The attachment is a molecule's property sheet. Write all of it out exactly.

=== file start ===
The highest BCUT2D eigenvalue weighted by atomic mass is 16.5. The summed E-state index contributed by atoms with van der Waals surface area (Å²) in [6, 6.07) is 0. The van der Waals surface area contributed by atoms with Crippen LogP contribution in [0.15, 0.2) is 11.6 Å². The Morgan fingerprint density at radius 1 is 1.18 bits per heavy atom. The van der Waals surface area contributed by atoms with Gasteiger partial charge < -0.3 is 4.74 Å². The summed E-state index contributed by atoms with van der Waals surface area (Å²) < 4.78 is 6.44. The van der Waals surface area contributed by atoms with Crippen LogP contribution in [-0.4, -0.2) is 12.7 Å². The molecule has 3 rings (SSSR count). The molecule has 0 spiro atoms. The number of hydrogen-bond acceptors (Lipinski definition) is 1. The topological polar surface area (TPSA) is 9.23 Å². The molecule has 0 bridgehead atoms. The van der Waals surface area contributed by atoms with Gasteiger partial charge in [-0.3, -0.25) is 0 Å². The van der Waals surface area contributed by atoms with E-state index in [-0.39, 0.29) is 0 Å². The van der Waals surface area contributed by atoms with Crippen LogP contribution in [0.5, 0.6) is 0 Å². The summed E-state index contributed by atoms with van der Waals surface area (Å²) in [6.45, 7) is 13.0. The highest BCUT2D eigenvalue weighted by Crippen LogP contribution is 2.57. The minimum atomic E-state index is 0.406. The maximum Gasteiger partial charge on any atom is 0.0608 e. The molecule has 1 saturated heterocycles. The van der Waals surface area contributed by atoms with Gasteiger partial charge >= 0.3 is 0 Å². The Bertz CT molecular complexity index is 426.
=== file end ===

The highest BCUT2D eigenvalue weighted by atomic mass is 16.5. The summed E-state index contributed by atoms with van der Waals surface area (Å²) in [6, 6.07) is 0. The van der Waals surface area contributed by atoms with Crippen LogP contribution in [0.15, 0.2) is 11.6 Å². The Morgan fingerprint density at radius 1 is 1.18 bits per heavy atom. The van der Waals surface area contributed by atoms with Gasteiger partial charge < -0.3 is 4.74 Å². The summed E-state index contributed by atoms with van der Waals surface area (Å²) < 4.78 is 6.44. The van der Waals surface area contributed by atoms with Crippen LogP contribution in [-0.4, -0.2) is 12.7 Å². The molecule has 3 rings (SSSR count). The molecule has 0 spiro atoms. The number of hydrogen-bond acceptors (Lipinski definition) is 1. The topological polar surface area (TPSA) is 9.23 Å². The molecule has 0 bridgehead atoms. The van der Waals surface area contributed by atoms with Gasteiger partial charge in [-0.3, -0.25) is 0 Å². The van der Waals surface area contributed by atoms with E-state index in [-0.39, 0.29) is 0 Å². The van der Waals surface area contributed by atoms with Crippen LogP contribution in [0.5, 0.6) is 0 Å². The summed E-state index contributed by atoms with van der Waals surface area (Å²) in [6.45, 7) is 13.0. The highest BCUT2D eigenvalue weighted by Crippen LogP contribution is 2.57. The minimum atomic E-state index is 0.406. The maximum Gasteiger partial charge on any atom is 0.0608 e. The molecule has 1 saturated heterocycles. The van der Waals surface area contributed by atoms with Gasteiger partial charge >= 0.3 is 0 Å². The Bertz CT molecular complexity index is 426.